At present, three cephalometric studies on Filipino dentofacial morphology were developed according to Steiner analysis.31–33 These studies showed that the Filipinos exhibit a convex profile and protrusive lips due to a more proclined upper and lower incisors.

This study aims to establish cephalometric norms for soft tissue, skeletal, and dental relationships among male and female Filipino adults according to the Munich analysis and to compare these norms with the accepted German standards.

Brief review of the Filipino racial ancestry

Archaeology has proven that, during the prehistoric times, the Malays and Indonesians left their ancestral home in Southeast Asia, crossed the seas in sailboats, and settled in the Philippine archipelago. There they came into contact with the native Negritos and interracial marriages took place. Out of these racial mixtures emerged the Filipino people. The cultural influences of both India and Arabia came to the Philippine shores through Malaysia, whereas the Chinese influences came directly from China.

In subsequent years, the Filipino intermarried, not only with the Indians, Chinese, and Arabians but also with the Spaniards, who colonized the Philippines for 333 years, and the Americans, who conquered the country for four decades. Intermarriages also occurred with the Japanese, the British, the French, the Germans, and other peoples of the world. Today, it may be said that the blood of the East and West meet and blend in the Filipino veins. According to the noted American anthropologist, Dr H Otley Beyer,35 the racial ancestry of Filipinos is: Malay, 40%; Indonesian, 30%; Chinese, 10%; Indian (Hindu), 5%; European and American, 3%; and Arabian, 2%.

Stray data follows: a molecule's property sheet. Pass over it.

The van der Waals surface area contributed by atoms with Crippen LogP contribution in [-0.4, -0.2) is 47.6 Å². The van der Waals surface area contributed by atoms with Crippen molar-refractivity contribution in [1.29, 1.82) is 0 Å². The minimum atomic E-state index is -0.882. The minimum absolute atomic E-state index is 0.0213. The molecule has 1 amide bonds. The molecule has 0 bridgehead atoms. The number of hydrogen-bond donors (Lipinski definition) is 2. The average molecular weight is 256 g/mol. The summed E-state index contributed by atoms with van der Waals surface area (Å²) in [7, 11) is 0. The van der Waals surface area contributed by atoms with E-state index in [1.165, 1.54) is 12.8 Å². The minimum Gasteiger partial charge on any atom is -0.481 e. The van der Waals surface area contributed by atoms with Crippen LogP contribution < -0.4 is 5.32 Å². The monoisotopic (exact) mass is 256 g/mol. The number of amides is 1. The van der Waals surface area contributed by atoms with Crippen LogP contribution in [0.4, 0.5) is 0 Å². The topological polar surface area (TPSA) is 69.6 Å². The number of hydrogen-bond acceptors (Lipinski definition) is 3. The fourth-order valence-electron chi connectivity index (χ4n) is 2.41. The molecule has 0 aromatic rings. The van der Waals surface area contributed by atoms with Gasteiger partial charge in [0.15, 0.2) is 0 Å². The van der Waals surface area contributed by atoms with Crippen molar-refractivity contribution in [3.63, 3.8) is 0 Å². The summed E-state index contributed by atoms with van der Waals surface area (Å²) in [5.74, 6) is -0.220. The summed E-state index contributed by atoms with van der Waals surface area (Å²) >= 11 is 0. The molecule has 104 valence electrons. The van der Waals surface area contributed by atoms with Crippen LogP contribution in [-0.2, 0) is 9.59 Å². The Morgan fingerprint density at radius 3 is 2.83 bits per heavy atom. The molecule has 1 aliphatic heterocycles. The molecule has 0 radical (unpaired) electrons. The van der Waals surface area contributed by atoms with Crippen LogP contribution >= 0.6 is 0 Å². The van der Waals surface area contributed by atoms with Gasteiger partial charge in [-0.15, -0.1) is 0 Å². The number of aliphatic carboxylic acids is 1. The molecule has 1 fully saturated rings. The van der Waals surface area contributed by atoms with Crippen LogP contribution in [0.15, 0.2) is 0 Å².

Samples

The Filipino subjects, 37 women and 44 men, were selected from the student population of the Manila Central University on the basis of the following criteria: (1) natural-born ethnic Filipino, traced up to the generation of great-grandparents; (2) good facial aesthetics; (3) Angle Class I occlusion with no crowding; (4) all teeth present (third molars may or may not be present); and (5) no previous history of orthodontic treatment. Clinical examinations and interviews were conducted to ensure that the established criteria were observed strictly. A total of 201 German subjects from Hamburg and Munich comprised the German sample (123 women and 78 men). They were selected on the basis of the same criteria applied to the Filipino subjects. The average age of both sample groups was 18 years.

Cephalometric analysis

Tracing of the films was done at the University of Munich by the principal investigator. All relevant linear and angular parameters were measured and digitized with the aid of a computer program, DiagnoseFix (Dr Jörg Wingberg, Diagnostik Wingberg GmbH, Buxtehude, Germany). The error of the method was determined by retracing and remeasuring the films, which generated an average error of less than 0.4 mm for the linear measurements and 0.5° for the angular measurements.